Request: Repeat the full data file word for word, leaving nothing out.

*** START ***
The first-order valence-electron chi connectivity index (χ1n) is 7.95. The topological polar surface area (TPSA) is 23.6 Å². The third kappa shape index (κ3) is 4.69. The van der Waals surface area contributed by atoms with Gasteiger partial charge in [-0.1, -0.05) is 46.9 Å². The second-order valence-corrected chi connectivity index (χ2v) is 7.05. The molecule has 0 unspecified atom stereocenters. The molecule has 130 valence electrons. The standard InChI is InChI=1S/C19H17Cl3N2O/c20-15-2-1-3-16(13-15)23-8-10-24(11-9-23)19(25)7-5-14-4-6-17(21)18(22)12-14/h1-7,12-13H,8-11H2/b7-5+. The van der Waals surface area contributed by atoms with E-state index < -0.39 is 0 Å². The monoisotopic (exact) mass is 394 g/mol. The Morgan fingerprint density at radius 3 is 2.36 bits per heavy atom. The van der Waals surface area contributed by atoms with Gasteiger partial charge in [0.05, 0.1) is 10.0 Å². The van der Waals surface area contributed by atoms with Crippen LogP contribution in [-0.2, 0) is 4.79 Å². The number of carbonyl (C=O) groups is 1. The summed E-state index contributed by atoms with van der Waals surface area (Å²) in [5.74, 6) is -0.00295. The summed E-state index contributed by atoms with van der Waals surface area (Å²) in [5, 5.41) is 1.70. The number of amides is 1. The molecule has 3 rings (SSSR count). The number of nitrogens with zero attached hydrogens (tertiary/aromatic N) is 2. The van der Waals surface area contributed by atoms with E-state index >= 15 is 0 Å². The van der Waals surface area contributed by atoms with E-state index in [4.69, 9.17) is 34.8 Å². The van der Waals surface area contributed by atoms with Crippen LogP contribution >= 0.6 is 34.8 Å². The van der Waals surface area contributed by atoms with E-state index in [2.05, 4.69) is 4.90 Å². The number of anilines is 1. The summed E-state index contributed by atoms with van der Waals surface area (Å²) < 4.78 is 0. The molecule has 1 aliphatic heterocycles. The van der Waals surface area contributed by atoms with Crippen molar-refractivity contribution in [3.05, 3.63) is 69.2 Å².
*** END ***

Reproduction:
The first-order valence-electron chi connectivity index (χ1n) is 7.95. The topological polar surface area (TPSA) is 23.6 Å². The third kappa shape index (κ3) is 4.69. The van der Waals surface area contributed by atoms with Gasteiger partial charge in [-0.1, -0.05) is 46.9 Å². The second-order valence-corrected chi connectivity index (χ2v) is 7.05. The molecule has 0 unspecified atom stereocenters. The molecule has 130 valence electrons. The standard InChI is InChI=1S/C19H17Cl3N2O/c20-15-2-1-3-16(13-15)23-8-10-24(11-9-23)19(25)7-5-14-4-6-17(21)18(22)12-14/h1-7,12-13H,8-11H2/b7-5+. The van der Waals surface area contributed by atoms with E-state index < -0.39 is 0 Å². The monoisotopic (exact) mass is 394 g/mol. The Morgan fingerprint density at radius 3 is 2.36 bits per heavy atom. The van der Waals surface area contributed by atoms with Gasteiger partial charge in [0.05, 0.1) is 10.0 Å². The van der Waals surface area contributed by atoms with Crippen LogP contribution in [-0.2, 0) is 4.79 Å². The number of carbonyl (C=O) groups is 1. The summed E-state index contributed by atoms with van der Waals surface area (Å²) in [5.74, 6) is -0.00295. The summed E-state index contributed by atoms with van der Waals surface area (Å²) in [5, 5.41) is 1.70. The number of amides is 1. The molecule has 3 rings (SSSR count). The number of nitrogens with zero attached hydrogens (tertiary/aromatic N) is 2. The van der Waals surface area contributed by atoms with E-state index >= 15 is 0 Å². The van der Waals surface area contributed by atoms with E-state index in [4.69, 9.17) is 34.8 Å². The van der Waals surface area contributed by atoms with Crippen LogP contribution >= 0.6 is 34.8 Å². The van der Waals surface area contributed by atoms with E-state index in [2.05, 4.69) is 4.90 Å². The number of anilines is 1. The summed E-state index contributed by atoms with van der Waals surface area (Å²) < 4.78 is 0. The molecule has 1 aliphatic heterocycles. The van der Waals surface area contributed by atoms with Crippen molar-refractivity contribution in [3.05, 3.63) is 69.2 Å².